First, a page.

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Who am I?

I became a publisher in the late Sixties, working for Billy Collins, the owner of the hugely successful William Collins. By watching how he operated, I learned invaluable lessons on how to be a publisher. Ten years later, after a spell with Charles Clark at the Hutchinson Group (where I published the first novel by Joanna Trollope), I became managing director of WH Allen where I had the great pleasure of working on A Dancer’s World with Dame Margot Fonteyn. Two years later I was headhunted to join the International Thomson Organisation where I ran their paperback company, Sphere before being appointed Group Managing Director of Thomson Books. ITO sold the group to Penguin in 1985.

At that point I made a complete change in my career as a general publisher which probably needs some explanation. Since the late seventies, the number of new books published each year had begun to rise dramatically.  On my many overseas trips, booksellers complained to me about the inadequate quality of the UK’s book information service. Once they had ordered across a catalogue. Now there were too many catalogues - how could their buyers select what their customers wanted? What was needed was a database with full information about the books that could be searched by any word or category. The information of the trade database was limited in scope and publishers under-rated its importance in selling their books, so it was often inaccurate. Here was an opportunity waiting to be taken up.

In the Autumn of 1985 I came up with a way to resolve the problem. We needed to create a new fully searchable index of all new and backlist titles where the information on each book combined a short and long description, a table of contents, prices in other countries and much much more.  In other words, a solution to the booksellers’ problem. As I had left Thomson’s after the purchase of our group by Penguin, I decided to refine my idea, find the financial backing I needed, and set up a rival to the official trade information service.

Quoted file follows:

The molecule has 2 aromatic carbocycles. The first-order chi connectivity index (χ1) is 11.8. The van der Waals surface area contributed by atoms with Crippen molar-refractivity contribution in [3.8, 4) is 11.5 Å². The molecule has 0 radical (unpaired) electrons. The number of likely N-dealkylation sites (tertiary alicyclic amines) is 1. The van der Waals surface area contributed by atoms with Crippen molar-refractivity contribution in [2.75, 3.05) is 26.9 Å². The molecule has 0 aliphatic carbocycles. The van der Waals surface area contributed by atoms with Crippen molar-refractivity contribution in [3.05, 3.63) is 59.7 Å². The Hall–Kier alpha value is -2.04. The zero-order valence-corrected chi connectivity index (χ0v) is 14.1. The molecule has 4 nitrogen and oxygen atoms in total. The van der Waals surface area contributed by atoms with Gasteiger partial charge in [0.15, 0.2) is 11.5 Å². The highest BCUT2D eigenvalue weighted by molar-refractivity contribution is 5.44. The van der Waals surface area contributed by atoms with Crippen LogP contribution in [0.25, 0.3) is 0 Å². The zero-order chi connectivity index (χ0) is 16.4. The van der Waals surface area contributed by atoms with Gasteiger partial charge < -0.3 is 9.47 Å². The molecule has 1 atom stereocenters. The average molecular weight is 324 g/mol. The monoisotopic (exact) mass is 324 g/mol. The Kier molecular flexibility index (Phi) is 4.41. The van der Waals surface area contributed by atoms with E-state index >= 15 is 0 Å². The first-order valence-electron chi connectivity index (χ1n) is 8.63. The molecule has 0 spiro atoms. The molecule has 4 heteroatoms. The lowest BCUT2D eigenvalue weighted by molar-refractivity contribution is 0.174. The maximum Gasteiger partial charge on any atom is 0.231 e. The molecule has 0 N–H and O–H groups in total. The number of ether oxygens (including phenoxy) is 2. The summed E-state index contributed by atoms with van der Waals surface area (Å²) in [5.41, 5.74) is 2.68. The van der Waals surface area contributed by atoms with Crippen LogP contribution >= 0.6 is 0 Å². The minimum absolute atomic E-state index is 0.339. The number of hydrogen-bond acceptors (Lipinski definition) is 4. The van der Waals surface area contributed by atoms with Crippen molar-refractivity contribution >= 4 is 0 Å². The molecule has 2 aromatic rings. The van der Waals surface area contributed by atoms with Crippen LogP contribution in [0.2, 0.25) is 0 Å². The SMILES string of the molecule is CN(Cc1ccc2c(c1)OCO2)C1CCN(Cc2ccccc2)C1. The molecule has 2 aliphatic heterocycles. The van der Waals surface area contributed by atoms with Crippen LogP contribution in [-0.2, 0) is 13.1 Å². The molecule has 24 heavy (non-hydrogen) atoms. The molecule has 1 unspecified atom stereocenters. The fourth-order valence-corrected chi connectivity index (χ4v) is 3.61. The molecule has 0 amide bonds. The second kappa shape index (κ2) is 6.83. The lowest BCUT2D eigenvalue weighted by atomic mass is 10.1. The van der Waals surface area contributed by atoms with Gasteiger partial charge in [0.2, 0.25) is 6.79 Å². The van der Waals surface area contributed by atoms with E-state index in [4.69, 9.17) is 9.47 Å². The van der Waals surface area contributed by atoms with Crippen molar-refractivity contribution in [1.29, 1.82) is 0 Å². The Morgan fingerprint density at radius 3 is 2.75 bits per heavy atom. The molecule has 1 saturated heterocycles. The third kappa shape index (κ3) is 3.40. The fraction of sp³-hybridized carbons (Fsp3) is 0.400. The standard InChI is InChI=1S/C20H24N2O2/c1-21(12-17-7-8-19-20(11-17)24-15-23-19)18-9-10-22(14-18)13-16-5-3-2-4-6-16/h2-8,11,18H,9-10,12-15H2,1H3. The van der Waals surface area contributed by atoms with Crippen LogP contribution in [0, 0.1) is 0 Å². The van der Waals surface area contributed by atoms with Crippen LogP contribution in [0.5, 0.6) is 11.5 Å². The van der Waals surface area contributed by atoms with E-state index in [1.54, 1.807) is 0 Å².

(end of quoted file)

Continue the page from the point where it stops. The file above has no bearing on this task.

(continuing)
In April 1987, with widespread support from many companies in the trade, Book Data was launched. This is not the place to tell that extraordinary story except to say that the system we devised is now used all over the world. In 2002, Book Data was sold and today is known as Nielsen. I retired as Chairman in 2006.

In 2010 I succeeded my friend Tim Rix (former Chief Executive of Longman) as Deputy Chairman of Yale University Press. Having begun my career as a general publisher, transformed myself into an information publisher, I was now learning - rapidly - how to be a academic publisher! It was a wonderful opportunity to work with some extremely able people in London and New Haven. I completed my statutory eight years at the end of 2018.

So now in 2020 I have set up my own imprint, Marble Hill Publishers.


My Publishing Plans

The great benefit of setting up one’s own very small publishing company is that you can publish what you like so long as you can recognise in the manuscript real quality of authorship, in other words the balance of the writing, the subject matter or category that generates excitement for the project. But what I choose to publish won’t be wholly subjective. There will be a structure behind what I publish because there are some categories I am more interested than in others. Memoirs, for example, or books on relevant topics of the moment, or hand books for very specialist markets.

Making contact.

Please email me at if you want to order of copy of any book we are publishing, or if you have a non-fiction idea you’d like me to consider for publication, , attaching a one to two page outline of your idea or, if you have a manuscript, two chapters and a table of contents. It would be helpful, too, to have a few details about you as the author.

At the moment, I am only considering non-fiction.